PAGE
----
'You nearly killed me!' - from brilliant to disastrous... PR pitching in the 1970s

Speaking to PRWeek about PR in the 1970s, industry grandee Lord Chadlington gives two entertaining and insightful examples of how the PR pitch was different to today.

©GettyImages
©GettyImages

Pitches were "big set piece affairs" in the 1970s, Lord Chadlington says, as PR aped adland. "Some of these were absolutely brilliant and some of them were so disastrous."

'They were buccaneering days, but we had enormous fun' - Lord Chadlington on PR in the 1970s

A pitch he's "totally ashamed of" was for Lymes World Cheese. A giant ice sculpture was created, about three feet tall, featuring a brand logo and piece of the cheese inside.

It was a scorching hot day and as Chadlington started to speak, the sculpture began swaying before crashing down, missing the client's fingers by a centimetre.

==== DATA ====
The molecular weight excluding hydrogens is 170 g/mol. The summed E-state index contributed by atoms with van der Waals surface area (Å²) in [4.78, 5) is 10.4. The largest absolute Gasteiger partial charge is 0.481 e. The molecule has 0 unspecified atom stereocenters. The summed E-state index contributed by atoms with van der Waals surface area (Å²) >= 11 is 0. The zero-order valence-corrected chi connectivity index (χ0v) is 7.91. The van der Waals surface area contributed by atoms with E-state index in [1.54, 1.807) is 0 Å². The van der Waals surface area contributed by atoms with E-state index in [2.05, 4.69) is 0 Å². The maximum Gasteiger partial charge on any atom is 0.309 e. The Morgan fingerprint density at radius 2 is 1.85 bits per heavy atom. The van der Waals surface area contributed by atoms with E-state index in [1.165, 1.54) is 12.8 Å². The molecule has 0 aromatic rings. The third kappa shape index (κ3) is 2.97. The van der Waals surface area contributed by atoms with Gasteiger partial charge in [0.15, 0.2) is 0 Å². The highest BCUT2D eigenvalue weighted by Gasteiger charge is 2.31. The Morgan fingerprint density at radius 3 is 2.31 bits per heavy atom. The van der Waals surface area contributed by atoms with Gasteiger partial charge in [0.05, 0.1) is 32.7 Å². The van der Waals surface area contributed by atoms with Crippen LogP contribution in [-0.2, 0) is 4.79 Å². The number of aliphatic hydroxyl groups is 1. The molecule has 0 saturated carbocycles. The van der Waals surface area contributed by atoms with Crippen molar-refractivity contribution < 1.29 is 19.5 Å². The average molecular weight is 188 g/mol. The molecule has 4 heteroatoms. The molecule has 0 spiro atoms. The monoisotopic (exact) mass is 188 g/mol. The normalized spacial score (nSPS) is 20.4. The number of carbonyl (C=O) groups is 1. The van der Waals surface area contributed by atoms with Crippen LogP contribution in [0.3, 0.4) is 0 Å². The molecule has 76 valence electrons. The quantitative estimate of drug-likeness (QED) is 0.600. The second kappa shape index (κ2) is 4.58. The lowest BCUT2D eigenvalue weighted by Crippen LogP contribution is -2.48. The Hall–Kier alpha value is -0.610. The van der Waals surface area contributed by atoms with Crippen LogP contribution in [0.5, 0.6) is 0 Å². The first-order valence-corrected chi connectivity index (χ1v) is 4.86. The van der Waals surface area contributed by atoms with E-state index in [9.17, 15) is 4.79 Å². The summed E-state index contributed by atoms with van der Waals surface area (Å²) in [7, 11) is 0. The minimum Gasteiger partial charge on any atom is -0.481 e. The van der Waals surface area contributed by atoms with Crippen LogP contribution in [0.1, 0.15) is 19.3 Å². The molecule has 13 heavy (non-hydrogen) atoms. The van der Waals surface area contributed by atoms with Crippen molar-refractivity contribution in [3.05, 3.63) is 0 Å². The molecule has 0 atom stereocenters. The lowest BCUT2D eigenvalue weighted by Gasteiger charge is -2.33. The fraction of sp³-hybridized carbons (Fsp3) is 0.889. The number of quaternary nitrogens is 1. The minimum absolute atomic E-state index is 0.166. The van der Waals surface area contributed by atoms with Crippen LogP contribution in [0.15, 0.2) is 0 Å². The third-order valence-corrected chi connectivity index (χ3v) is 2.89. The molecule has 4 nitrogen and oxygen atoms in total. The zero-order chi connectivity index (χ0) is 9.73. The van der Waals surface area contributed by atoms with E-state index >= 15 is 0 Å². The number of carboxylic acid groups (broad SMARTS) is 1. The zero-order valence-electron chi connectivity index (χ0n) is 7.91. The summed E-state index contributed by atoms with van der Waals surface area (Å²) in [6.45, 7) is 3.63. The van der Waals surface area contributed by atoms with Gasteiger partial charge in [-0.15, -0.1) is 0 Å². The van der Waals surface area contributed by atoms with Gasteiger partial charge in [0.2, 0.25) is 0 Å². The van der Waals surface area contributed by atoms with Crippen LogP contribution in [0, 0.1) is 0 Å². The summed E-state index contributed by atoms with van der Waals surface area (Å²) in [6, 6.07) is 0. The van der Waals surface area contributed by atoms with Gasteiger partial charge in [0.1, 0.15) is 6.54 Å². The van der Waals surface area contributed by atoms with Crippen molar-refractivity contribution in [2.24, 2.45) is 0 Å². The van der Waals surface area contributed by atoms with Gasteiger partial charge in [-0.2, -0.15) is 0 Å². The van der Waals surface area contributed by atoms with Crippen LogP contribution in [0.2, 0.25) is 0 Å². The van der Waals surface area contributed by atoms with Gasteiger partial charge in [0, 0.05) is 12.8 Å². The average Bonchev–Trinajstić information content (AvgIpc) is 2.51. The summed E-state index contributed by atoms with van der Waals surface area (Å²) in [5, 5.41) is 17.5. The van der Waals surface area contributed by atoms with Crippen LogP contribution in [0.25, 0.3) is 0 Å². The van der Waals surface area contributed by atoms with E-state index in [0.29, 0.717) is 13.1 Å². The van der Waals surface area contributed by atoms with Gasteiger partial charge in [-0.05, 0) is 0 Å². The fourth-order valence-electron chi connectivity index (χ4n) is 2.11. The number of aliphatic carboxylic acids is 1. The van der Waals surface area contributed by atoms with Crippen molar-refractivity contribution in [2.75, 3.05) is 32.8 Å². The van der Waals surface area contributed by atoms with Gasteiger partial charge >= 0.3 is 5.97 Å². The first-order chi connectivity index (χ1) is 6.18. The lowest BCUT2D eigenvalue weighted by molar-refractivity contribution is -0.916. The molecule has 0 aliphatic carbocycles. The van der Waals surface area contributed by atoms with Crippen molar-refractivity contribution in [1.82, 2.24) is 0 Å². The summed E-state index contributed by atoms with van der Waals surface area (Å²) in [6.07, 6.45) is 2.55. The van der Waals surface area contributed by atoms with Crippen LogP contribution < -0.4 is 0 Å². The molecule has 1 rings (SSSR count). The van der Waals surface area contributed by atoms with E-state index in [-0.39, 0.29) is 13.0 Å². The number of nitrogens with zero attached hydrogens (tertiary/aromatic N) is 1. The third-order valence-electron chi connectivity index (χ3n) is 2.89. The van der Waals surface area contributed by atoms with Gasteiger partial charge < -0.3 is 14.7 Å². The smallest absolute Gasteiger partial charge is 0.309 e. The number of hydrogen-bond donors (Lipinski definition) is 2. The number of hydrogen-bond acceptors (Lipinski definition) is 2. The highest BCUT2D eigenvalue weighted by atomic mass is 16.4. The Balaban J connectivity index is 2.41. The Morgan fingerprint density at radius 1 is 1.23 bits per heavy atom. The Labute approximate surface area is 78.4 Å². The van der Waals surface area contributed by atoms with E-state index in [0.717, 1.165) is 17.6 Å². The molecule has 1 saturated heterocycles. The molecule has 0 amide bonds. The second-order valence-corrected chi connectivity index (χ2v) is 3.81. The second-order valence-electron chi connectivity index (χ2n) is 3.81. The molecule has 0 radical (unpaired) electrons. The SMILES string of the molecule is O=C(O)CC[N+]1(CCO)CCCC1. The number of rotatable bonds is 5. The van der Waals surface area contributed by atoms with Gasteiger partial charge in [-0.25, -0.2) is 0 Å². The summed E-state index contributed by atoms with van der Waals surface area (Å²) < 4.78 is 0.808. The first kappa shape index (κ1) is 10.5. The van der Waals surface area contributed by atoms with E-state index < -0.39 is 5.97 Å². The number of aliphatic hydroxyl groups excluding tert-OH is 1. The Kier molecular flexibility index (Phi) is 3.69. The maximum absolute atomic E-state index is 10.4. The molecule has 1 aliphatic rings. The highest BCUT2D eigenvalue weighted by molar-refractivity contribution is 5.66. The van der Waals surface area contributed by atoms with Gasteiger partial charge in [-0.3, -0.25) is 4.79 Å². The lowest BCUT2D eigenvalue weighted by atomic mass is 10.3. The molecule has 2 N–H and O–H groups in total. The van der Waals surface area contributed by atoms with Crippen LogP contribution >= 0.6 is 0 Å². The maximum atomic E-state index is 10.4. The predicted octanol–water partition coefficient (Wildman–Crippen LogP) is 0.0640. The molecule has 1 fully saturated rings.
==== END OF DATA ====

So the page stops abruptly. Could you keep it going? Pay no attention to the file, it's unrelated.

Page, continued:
"I said, 'I'm terribly, terribly sorry'. He said, 'you're sorry, you're sorry, you fucking nearly killed me!" Shandwick did not, unsurprisingly, win the business.

'Clunk, click', Bowie, Monty Python... 10 best PR campaigns of the 1970s

Another notable pitch was for hot sauce brand Tabasco. Keen to give the impression of scale, Chadlington asked the chairman of the ad agency that shared Shandwick's building to vacate during the pitch (the PR man footed the bill for the agency employees' lunch).

Shandwick branding was spread across the building. The receptionist called the phones repeatedly to suggest a thriving agency, and staff were asked to distribute their cigarette butts (everyone smoked in the office) so the agency appeared to occupy multiple floors.

Sadly, Shandwick's idea, themed around the film Some Like it Hot, was rejected.

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